Tomorrow is the release of Murder at Kingscote, the eighth book in The Gilded Newport Mystery series by Alyssa Maxwell. I was able to get her to take a few minutes out of her busy schedule to answer some questions regarding her books, her life and her writing. Continue reading to get to know her and her books.....
1. Why do you write during the time period, the nineteenth century, that you do ?
Don’t forget, I also write post-WWI in my Lady & Lady’s Maid series. But for the Newport series, the late 19th--early 20th century made the most sense. I knew I wanted to set a series in my beloved Newport, and what is the most visible, famous thing about Newport? The Gilded Age mansions, of course. Maybe I could have set my mysteries in those houses as museums in the current time, but I much prefer to read and write historicals. I enjoy the challenge of a sleuth having to rely on her wits and personal resources such as friends and family, her knowledge of the city, etc., than on modern forensics. She also has the challenge of overcoming the obstacles women faced at the time, so she has to be twice as clever as a man would. And then there’s the challenge I set myself to learn more about Newport’s rich history. Sometimes my search for information is like a treasure hunt, and that keeps the series fun and fresh for me.
2. How much research goes into writing one of your books ?
Quite a lot! But now that I’ve done the initial research on the two periods I write about, a lot of the research for each individual book takes place as I’m writing, as the need arises. I’m especially fond of poring through old newspapers to find tidbits that help me shape each plot. For instance, in Murder at Kingscote, I found information about the first-ever automobile parade in Newport, organized by Alva Belmont, which took place in the summer of 1899. That sent my plot off and running. News articles from the period have also helped me pinpoint specific facts I couldn’t find elsewhere. Of course, my favorite kind of research is actually being in Newport, where I can experience details firsthand. Every trip up is an adventure!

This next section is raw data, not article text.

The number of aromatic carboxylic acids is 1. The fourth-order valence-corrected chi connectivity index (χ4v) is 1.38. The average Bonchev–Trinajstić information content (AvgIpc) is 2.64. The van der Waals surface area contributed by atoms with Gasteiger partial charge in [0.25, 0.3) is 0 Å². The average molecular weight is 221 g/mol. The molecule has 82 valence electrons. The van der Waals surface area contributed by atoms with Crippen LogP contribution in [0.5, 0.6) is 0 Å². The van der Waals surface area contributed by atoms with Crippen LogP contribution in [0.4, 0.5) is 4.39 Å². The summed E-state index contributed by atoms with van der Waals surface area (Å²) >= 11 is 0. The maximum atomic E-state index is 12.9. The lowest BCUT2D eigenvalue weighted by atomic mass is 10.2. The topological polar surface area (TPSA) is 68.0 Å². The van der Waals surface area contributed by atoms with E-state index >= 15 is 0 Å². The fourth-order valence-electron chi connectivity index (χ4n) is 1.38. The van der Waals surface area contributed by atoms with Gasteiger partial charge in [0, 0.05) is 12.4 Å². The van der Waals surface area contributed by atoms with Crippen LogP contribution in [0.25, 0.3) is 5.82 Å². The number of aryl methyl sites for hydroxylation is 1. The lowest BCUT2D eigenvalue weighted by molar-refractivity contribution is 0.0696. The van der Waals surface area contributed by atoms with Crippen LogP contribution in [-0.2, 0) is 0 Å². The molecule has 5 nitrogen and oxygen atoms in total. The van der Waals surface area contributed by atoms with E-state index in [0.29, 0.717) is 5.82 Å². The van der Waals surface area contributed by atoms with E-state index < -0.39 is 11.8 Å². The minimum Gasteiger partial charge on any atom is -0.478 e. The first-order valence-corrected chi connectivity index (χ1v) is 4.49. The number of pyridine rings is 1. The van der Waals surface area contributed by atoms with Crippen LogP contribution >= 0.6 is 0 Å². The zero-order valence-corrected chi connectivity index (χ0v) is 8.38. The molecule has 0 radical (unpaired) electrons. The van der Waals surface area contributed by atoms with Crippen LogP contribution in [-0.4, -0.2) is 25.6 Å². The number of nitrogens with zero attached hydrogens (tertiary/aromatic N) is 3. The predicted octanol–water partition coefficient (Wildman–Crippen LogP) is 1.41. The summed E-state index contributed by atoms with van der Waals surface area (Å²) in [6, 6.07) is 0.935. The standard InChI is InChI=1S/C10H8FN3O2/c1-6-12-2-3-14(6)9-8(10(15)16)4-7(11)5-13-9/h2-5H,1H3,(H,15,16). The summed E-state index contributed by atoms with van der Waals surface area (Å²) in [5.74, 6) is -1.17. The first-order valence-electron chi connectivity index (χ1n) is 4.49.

3. What draws/drew you to that time period ?
I love so much about the Gilded Age. I’m not blind to its problems. People were not treated equally. Many suffered while others exploited them and profited as a result. Although women’s roles were expanding both socially and civically, there were still many restrictions on their lives. But there was also such beauty created during that time. Architecture and craftsmanship reached incredible heights and became a testament to what human beings are capable of under the right circumstances. One of my favorite artists, John Singer Sargent, painted countless portraits during this time that revealed not only the wealth of his subjects, but something of their personalities and even private thoughts. One of them, a portrait of a little girl names Beatrice Goelet, so enchanted me I made the child a character in Murder at Ochre Court. Even clothes were works of art, with designers such as Charles Frederick Worth bringing women converging on Paris each spring to spend tens of thousands on their yearly wardrobes.
4. What is your favorite thing(s) about that time period ?
One of my very favorite things about the period is my husband’s family’s connection to the Gilded Age. No, they weren’t robber barons. But they owned a moving company and transported furnishings in and out of the mansions each season, along with props and equipment for the Newport Opera House. In the 20th century they also diversified into demolition and reclamation. As mansions became considered white elephants, before knocking them down the company would reclaim much of the woodwork to be used in the building of new houses. One mansion we know they took down belonged to Reginald Vanderbilt. Another fun fact is that my husband’s great grandmother, from Ireland, worked as a maid in one of the mansions, although we haven’t yet discovered which one.